Asbestos Exposure Cause of Mesothelioma

Asbestos exposure is the cause of mesothelioma, a rare cancer caused by the inhalation asbestos fibers.  Asbestos insulation was heavily used in the construction, repair and maintenance of US Navy vessels. Many asbestos-containing materials were also used in the construction of military and civilian buildings in the 20th century, as asbestos was an excellent fire proofing and insulating material.  As these buildings begin to deteriorate, need repair or are destroyed, the risk of asbestos exposure still remains prevalent in today’s society, including in the US Pacific Islands.

Mesothelioma victims typically do not begin to show symptoms of the disease until 10 to 40 years after the initial exposure.  This latency period in the disease may be hindering countries such as Asia, India and the US Pacific Island in keeping accurate records of asbestos related disease and exposure.  Most people diagnosed with mesothelioma are typically in their 50’s or 60’s and only start to show symptoms in the later stages of the disease.  Sadly, there is currently no cure for this devastating disease.  For this reason prevention and awareness of asbestos is imperative in these countries.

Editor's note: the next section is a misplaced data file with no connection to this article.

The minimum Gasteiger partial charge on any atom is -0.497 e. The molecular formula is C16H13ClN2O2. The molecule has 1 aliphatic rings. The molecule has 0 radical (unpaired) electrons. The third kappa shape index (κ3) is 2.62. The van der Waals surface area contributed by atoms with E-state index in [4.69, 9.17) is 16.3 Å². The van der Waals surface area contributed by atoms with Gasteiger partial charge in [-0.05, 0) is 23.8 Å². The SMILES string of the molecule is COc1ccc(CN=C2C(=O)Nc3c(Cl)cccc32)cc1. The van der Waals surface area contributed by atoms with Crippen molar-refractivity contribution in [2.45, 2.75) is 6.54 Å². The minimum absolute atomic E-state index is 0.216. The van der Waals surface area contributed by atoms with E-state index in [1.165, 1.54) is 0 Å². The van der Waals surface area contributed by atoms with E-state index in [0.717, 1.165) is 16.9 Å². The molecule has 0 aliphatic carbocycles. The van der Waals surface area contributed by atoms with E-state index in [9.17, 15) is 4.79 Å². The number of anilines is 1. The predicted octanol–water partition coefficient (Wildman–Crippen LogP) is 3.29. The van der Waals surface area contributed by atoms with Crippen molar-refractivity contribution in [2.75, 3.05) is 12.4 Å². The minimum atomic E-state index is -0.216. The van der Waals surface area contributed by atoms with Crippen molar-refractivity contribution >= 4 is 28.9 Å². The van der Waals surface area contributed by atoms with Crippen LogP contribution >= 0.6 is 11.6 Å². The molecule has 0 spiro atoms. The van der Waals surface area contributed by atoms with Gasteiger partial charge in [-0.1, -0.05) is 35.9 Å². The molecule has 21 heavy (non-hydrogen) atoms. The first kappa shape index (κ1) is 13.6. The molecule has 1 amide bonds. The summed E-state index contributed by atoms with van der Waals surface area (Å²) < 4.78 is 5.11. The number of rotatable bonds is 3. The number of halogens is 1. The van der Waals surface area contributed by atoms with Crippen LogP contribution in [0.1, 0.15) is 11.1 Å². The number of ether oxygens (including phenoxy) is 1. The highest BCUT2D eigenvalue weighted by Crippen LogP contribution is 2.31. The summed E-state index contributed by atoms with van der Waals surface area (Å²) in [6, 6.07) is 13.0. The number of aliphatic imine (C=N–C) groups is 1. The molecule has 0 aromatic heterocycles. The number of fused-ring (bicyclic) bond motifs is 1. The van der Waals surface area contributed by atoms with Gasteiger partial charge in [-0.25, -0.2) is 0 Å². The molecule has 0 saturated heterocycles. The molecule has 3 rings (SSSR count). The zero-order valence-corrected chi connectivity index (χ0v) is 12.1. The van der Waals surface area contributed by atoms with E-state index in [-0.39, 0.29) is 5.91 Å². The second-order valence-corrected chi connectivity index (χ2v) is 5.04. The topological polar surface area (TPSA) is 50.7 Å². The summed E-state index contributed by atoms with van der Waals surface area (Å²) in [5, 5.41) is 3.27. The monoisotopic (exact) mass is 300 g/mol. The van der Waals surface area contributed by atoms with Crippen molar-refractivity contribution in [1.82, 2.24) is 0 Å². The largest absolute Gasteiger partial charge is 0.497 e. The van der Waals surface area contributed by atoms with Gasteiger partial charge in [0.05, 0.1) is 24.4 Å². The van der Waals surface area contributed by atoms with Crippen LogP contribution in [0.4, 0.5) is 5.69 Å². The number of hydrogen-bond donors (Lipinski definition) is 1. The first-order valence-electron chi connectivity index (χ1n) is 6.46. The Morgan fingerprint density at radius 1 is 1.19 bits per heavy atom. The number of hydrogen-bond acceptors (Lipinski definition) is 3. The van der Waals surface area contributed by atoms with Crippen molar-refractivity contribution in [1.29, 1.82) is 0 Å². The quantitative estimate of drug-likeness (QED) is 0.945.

Asbestos Awareness & Prevention

The Galiher Law Firm has been representing victims of mesothelioma for over 30 years.  I have been a strong advocate of the awareness and prevention of this deadly disease.  One of the keys to someday eliminating this terrible disease is prevention of asbestos exposure.  My law firm and I commend the World Health Organization for all of its efforts to raise awareness to prevent and eliminate asbestos from many countries.


Multimedia Presentations Change Patients’ Attitudes Toward Clinical Trials

I recently read about a new study conducted by researchers at the Moffitt Cancer Center in Tampa, Florida.  This study, published in the Journal of Oncology, focused on changing patients’ attitudes towards clinical trials which are studies conducted with patients to test the safety and effectiveness of new drugs and innovative treatments.  The study revealed that cancer patients’ perceptions and attitudes regarding clinical trials tend to be negative.  The study’s lead author, Paul B. Jacobsen, Ph.D., one of the senior members at Moffitt, noted

“Clinical trials are critical to the development of more effective cancer treatments, however, clinical trials are hampered by low rates of patient participation.”

Changing Attitudes about Clinical Trials

The study was conducted to find ways to change this negative mind-set and to increase the willingness of patients to participate in various clinical trials.  Researchers decided to try using a multimedia approach which involved many different forms of audio and visual materials to change patients’ behavior towards participation in clinical trials.  The researchers discovered that this new multimedia approach had a greater effect on changing patients’ attitudes than the standard literature about clinical trials which is typically provided.